In this information era, companies who aren’t achieving their sales goals have easier access to the tools and data needed to determine what’s holding them back from achieving greatness. Still, even with all of this working in their favor, gauging consumers’ preferences directly is still the most effective means of figuring out what changes are needed. A recent Toluna QuickSurveys survey gauged 800 consumers’ views on the various factors that influence purchasing decisions. Based on that feedback, here are several tips and tricks that will differentiate companies and finally meet (and potentially beat) their sales goals.
Ambience Goes a Long Way
Cleanliness is next to godliness in the eyes of your consumer. An overwhelming 91 percent of respondents deemed cleanliness and organization of a store as important in influencing their purchasing decisions, while only 3% consider it as unimportant. Outside of cleanliness, there are several other factors that can influence whether or not a consumer considers their shopping experience pleasant: background music, store-specific scents, and mannequins with outfit examples are all factors that contribute to a pleasant shopping experience for over 75 percent of consumers.
Moreover, at least 89 percent of consumers felt that labeled sections or aisles, access to testers or free samples, and clear promotional signage were imperative to a pleasant shopping experience. Companies looking to increase their in-store sales need to work harder to incorporate more of these pleasantries into their business model. Interestingly, 58 percent of respondents claimed they were more likely to overspend or buy extra items in store that weren’t planned purchases, compared to the 33 percent who said they’re more likely to overspend online. This further illustrates the massive importance of providing a pleasant atmosphere at brick-and-mortar locations.
You Have to Give to Get
This one goes without saying, but consumers will always enjoy saving money and finding the best value possible. 79 percent of survey respondents said they are more likely to buy a product if it is on sale, while another 44 percent stated that when an item is advertised as a great deal, it makes it that much more attractive to them. Further illustrating the efficacy of promotions, 93% of respondents said they would buy something prematurely if there was a discount available to them, while 25 percent of those people said they always do so. How does slashing prices benefit you? Well, purely from a volume standpoint, there’s overwhelming evidence here to suggest that promotions and increases in sales directly correlate. The real key to translating that into a successful model is finding a happy balance, where you’re offering discounts and other incentives but still profiting.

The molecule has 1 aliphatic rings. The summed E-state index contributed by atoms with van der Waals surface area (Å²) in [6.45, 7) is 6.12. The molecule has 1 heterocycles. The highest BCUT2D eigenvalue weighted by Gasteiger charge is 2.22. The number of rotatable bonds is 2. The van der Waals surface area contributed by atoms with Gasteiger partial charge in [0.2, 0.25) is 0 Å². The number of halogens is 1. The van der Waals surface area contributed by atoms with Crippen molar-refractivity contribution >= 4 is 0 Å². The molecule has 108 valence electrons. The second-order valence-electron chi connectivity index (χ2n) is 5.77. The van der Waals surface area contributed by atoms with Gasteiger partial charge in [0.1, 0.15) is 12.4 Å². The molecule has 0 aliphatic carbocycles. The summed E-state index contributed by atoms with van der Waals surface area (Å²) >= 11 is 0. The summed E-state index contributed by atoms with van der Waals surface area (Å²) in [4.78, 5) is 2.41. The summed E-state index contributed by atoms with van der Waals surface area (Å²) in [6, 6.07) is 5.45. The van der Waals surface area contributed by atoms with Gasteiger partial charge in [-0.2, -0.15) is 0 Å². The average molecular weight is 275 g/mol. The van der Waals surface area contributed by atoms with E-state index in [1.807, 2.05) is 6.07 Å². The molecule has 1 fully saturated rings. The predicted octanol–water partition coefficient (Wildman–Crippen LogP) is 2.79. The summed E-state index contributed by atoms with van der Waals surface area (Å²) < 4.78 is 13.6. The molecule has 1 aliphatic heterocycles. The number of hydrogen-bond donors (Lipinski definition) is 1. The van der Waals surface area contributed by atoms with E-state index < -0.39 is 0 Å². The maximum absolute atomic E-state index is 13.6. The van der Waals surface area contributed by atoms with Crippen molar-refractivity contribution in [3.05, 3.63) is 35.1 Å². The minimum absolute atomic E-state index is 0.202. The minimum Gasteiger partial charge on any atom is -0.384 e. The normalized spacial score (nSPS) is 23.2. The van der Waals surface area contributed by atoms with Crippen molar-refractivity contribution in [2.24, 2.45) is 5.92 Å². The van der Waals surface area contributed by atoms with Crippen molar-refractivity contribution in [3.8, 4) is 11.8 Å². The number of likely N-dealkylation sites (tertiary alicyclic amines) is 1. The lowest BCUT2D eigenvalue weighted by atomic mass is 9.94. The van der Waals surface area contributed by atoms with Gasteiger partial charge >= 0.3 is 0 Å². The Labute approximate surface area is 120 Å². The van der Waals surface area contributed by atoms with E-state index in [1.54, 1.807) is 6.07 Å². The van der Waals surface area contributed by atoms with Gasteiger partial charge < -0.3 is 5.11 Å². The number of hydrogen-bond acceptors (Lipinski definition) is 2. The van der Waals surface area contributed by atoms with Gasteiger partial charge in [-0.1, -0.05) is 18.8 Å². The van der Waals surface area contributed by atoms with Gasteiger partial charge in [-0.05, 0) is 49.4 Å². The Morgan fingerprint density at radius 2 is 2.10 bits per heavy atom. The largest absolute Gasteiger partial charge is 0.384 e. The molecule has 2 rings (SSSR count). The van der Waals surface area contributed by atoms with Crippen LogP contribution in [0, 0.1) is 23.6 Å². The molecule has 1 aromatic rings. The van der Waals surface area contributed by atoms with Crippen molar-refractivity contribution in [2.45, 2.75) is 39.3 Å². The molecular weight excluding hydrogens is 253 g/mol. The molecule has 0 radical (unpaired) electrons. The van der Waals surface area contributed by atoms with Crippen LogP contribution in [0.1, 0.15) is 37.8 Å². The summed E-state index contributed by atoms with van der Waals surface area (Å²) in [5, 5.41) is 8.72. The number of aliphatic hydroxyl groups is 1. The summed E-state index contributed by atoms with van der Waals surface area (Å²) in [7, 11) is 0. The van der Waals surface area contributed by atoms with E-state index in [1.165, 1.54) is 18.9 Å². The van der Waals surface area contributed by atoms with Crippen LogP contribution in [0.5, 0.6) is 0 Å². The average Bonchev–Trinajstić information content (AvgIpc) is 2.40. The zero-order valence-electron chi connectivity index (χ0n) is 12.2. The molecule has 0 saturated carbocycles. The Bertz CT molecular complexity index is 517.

While research strongly suggests that online shopping is the future of commerce, that hasn’t necessarily taken hold yet, as 62 percent of respondents said they still shop in-store most frequently, compared to 36 percent who prefer to shop online more often than not. Sixty-two percent also said they’re more likely to use coupons in-store. Even if e-commerce eventually becomes the societal norm, there will still be benefits to shopping in-store that will always be hard to replicate in the online experience, especially for products that require customization (i.e. glasses). One of those elements is the social aspect, which is a huge factor in whether or not consumers find the in-store shopping experience to be pleasant. In fact, 82 percent of consumers prefer shopping with a friend while 79 percent prefer shopping with a family member. Any promotions that can incentivize customers to shop with their friends and/or family members could be integral to driving sales.
Timing is Everything
Did you know 46 percent of consumers are only willing to wait in line for less than an hour – even if the product on the other end of that line is one they badly want? Another 12 percent of consumers aren’t even willing to wait in line for any product whatsoever. In an era in which consumers are increasingly accustomed to having their needs met on demand, companies need to incorporate a speedy experience into their business model if they hope to stand out.
Though this can be a difficult balance to achieve, as 63 percent of consumers buy new products within the first month of their release, while 24 percent of those respondents said they buy the product within the first day of its release. So how can companies address this influx of demand? For starters, they can add multiple checkout counters to improve the logistical process of purchasing, which 91 percent of consumers felt makes for a more pleasant shopping experience. Additionally, they can start promoting the product launch well in advance and offer pre-ordering, which 24 percent of consumers indicated is their preferred method of purchasing new products.
Perhaps unsurprisingly, more consumers prefer to handle their shopping on the weekends. In this survey, respondents selected Monday-Thursday as the least common days for them to carry out their shopping, while Friday and Saturday were overwhelmingly preferred with 34% and 42% of respondents selecting these dates, respectively. This means that launching your product on a weekday is noticeably inhibiting your ability to maximize sales on both sides of the coin.